Nepal’s peace process will formally end when the last of the Maoist People’s Liberation Army forces retire or join the Nepal Army. The number of PLA soldiers to be admitted to the army was determined only after years of stalling and wrangling between the parties. But it is clear that fewer than one in ten of the PLA fighters originally counted at the end of the war in 2007 will become part of the national force.
Of the 32 thousand rebel soldiers mustered into camps under UN supervision in 2007, more than eleven thousand later went missing and 8,640 were disqualified for being underage or not actual combatants. It was believed at the time that the Maoists had encouraged young men to join their ranks after the cease-fire, promising them jobs in the national army in return.
A year later the Maoist chairman told a meeting of PLA troops that he had hoodwinked the UN. “Our strategy was to convince them that we were 35,000,” he says in a grainy video. “That way, we infiltrate more people into the Nepal Army.”
The 17 thousand combatants left after attrition and disqualification have dwindled to just over three thousand now. Many were induced to retire by compensation packages of $7-10,000.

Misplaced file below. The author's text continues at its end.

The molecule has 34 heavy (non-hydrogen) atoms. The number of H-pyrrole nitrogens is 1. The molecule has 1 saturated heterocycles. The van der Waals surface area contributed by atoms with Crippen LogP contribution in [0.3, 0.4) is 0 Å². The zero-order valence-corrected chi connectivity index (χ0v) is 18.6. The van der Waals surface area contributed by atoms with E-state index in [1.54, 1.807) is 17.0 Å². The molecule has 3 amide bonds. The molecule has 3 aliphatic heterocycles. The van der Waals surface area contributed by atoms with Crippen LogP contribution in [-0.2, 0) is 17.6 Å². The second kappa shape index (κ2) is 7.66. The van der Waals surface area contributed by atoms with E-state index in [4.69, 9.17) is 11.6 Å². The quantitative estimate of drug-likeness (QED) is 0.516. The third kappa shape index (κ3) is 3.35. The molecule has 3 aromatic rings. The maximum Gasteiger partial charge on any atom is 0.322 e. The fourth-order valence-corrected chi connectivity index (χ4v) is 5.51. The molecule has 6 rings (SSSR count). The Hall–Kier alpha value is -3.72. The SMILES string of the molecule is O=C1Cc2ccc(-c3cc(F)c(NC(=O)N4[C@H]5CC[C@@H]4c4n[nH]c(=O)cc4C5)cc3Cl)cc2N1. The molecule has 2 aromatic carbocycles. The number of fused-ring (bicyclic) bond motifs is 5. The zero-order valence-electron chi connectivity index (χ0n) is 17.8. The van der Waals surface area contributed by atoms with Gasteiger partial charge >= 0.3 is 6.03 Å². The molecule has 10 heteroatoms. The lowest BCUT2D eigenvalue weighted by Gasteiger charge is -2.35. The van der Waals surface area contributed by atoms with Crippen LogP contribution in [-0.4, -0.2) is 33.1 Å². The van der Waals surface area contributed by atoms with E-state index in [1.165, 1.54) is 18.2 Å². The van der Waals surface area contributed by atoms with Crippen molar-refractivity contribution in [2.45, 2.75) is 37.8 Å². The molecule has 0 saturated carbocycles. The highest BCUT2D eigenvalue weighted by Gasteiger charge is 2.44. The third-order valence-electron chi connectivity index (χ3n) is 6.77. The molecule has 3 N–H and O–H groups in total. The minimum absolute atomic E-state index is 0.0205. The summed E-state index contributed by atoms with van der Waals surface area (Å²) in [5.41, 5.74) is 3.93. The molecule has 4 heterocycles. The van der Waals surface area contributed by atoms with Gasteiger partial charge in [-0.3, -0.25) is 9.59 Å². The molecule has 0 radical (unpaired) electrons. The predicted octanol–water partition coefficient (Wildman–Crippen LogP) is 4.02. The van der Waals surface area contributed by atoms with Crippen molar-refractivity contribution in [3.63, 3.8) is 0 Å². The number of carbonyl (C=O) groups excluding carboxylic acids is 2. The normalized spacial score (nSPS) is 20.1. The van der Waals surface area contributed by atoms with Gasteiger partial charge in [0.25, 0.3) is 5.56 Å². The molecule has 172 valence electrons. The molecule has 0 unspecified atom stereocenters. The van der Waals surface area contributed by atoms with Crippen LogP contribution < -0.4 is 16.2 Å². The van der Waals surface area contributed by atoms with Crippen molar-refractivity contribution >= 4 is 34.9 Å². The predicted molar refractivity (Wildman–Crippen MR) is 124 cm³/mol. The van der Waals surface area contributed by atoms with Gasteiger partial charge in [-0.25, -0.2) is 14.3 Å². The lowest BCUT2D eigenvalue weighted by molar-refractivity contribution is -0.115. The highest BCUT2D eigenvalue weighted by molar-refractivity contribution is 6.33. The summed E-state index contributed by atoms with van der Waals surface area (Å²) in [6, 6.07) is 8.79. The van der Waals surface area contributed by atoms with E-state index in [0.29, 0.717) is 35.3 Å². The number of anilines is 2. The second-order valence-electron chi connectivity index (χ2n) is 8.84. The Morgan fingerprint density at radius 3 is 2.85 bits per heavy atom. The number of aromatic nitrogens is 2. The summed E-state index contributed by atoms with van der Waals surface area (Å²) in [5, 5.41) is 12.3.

Others retired because they were dissatisfied by the integration plan, believing that they should be eligible to join the army at their current rank. Many will not be allowed to do so because the integration agreement between the parties uses a rebel’s educational level at the time of joining the PLA, not his or her current level, to determine rank.
Of the three thousand-plus Maoist soldiers still pending integration, some will not pass the recruitment testing. And most of the remaining officers are expected to opt out at the last minute rather than accept rank reduction.
If the Maoist’s strategy was to capture the Nepal Army through force integration, it has failed. The three thousand or so who will make it into the national forces are unlikely to be hardened ideologues any more. They are disenchanted with their own leadership over the poor integration terms and over allegations that Maoist leaders and PLA commanders skimmed from the soldiers’ pay.
One mid-level officer told reporters, “We no longer have revolutionary ideals. We are joining the army for jobs.”